Lend these to paper-sparing Pope;

      And when he sets to write,

No letter with an envelope

      Could give him more delight.

 

   When Pope has fill’d the margins round,

      Why then recall your loan;

Sell them to Curll for fifty pound,

      And swear they are your own.

 

 

 Jonathan Swift was born on this day in 1667.  You can read more of his work here, and the work of “paper-sparing” Alexander Pope here.    
 
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A Divine Image by William Blake

A Divine Image

Cruelty has a human heart,
And Jealousy a human face;
Terror the human form divine,
And Secresy the human dress.

The human dress is forged iron,
The human form a fiery forge,
The human face a furnace sealed,
The human heart its hungry gorge.

William Blake was born on this day in 1757, you can read more of his work here

 

 

 

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Fairy-tale Logic by A E Stallings

myth

Photo by Garland Cannon

Fairy-tale Logic

Fairy tales are full of impossible tasks:

Gather the chin hairs of a man-eating goat,

Or cross a sulphuric lake in a leaky boat,

Select the prince from a row of identical masks,

Tiptoe up to a dragon where it basks

And snatch its bone; count dust specks, mote by mote,

Or learn the phone directory by rote.

Always it’s impossible what someone asks—

 

To read the full poem click here

Photo by GarlandCannon

 

 

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Stoneleigh Community Library by Trevor Dunford

To celebrate Libraries Week a poetry competition was launched across Surrey.  We looked for poems that celebrated libraries and the individual communities around them.

The response was terrific.  Many poets celebrated libraries as a safe space to dream, learn and, in many cases, meditate.

Even for one who has worked in libraries for many years it was still enlightening to read about the reassurance and support libraries bring to new parents; this poem contrasted particularly well with that of another poet who wrote of overhearing a Rhymetime from elsewhere in the library.   

I am delighted to present the winning poem by Trevor Dunford.

 

Stoneleigh Community Library

There are many great libraries of fame and renown

But many more smaller in village and town

To serve local people and this is the test

That our own local library should be one of the best.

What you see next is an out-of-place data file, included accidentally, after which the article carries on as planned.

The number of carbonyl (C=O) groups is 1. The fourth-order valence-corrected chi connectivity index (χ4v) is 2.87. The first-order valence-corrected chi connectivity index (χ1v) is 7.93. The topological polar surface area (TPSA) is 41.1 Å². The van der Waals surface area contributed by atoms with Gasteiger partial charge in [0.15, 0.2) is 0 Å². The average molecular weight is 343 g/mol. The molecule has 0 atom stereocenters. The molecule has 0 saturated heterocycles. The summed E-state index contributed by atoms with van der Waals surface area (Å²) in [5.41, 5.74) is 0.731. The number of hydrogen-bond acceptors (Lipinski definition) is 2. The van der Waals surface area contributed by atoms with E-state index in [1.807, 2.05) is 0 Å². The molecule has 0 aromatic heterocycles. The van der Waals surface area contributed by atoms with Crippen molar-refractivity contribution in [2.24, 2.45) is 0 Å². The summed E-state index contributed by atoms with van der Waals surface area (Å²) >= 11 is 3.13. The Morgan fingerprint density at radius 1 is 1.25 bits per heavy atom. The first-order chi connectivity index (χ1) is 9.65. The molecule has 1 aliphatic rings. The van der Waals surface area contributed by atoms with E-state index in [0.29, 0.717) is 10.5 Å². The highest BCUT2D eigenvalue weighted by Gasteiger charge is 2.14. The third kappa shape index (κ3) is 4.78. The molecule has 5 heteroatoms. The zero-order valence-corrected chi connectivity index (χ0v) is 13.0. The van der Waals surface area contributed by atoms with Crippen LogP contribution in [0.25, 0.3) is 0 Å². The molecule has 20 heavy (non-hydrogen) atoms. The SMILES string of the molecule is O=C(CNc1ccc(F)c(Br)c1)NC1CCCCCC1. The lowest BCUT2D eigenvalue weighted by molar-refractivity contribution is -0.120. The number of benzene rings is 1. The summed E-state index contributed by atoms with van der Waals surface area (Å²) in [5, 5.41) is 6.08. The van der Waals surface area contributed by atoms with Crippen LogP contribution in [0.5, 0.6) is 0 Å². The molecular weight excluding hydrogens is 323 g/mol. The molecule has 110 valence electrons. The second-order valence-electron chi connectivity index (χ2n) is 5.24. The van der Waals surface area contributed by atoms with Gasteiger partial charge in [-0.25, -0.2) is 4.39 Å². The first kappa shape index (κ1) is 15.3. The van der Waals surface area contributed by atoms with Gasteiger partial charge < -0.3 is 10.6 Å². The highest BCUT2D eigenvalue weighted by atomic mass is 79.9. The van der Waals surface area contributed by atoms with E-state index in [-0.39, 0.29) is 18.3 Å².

First introduced for all books to lend

For the public to read or just tell a friend

For no nation can stand without education

As Charlemagne believed without hesitation.

 

For access to books he thought most essential

To a civilized world it was quite elemental

Now those who desire it study a text

To be thus enlightened and far less perplexed.

 

For every question there is a straight answer

But not to peruse as the casual glancer

The library is there to enhance human kind

To nourish the intellect and expand the mind.

 

For education is a source of great wealth

And just as important as physical health

And libraries provide that strength to society

And now far more so with their greater variety.

 

For now we have access to books at no charge

Horizons to broaden and wiser by and large

For science, art and word awaits exploration

Inquisitive minds to find inspiration.

 

The words of great authors await our attention

Or practical science our eager inspection

Our library expands ever wider and brings

Varying choices of so many things.

 

There is much in our library for celebrating

Clubs for reading, writing and painting

And all just for us and all ages local

To bring us together more worldly and social.

 

All children invited, and with no exception

To enter the world of adventure or fiction

It is the library which is destined to foster

So all those small people will grow up and prosper

 

And so here we are, but sorry to say

There are no librarians to help on our way

But the duty has fallen to our great volunteers

And here’s to them all so hats off, and cheers.

 

But very happy are we locals to date

That our library is in such a vigorous state

For without this service we would certainly rave

And Charles the Great would turn in his grave.

 

Trevor Dunford

Stoneleigh Community Library Creative Writing Group

 

munch_k.JPG

Image by Martin Beek from a painting by Edvard Munch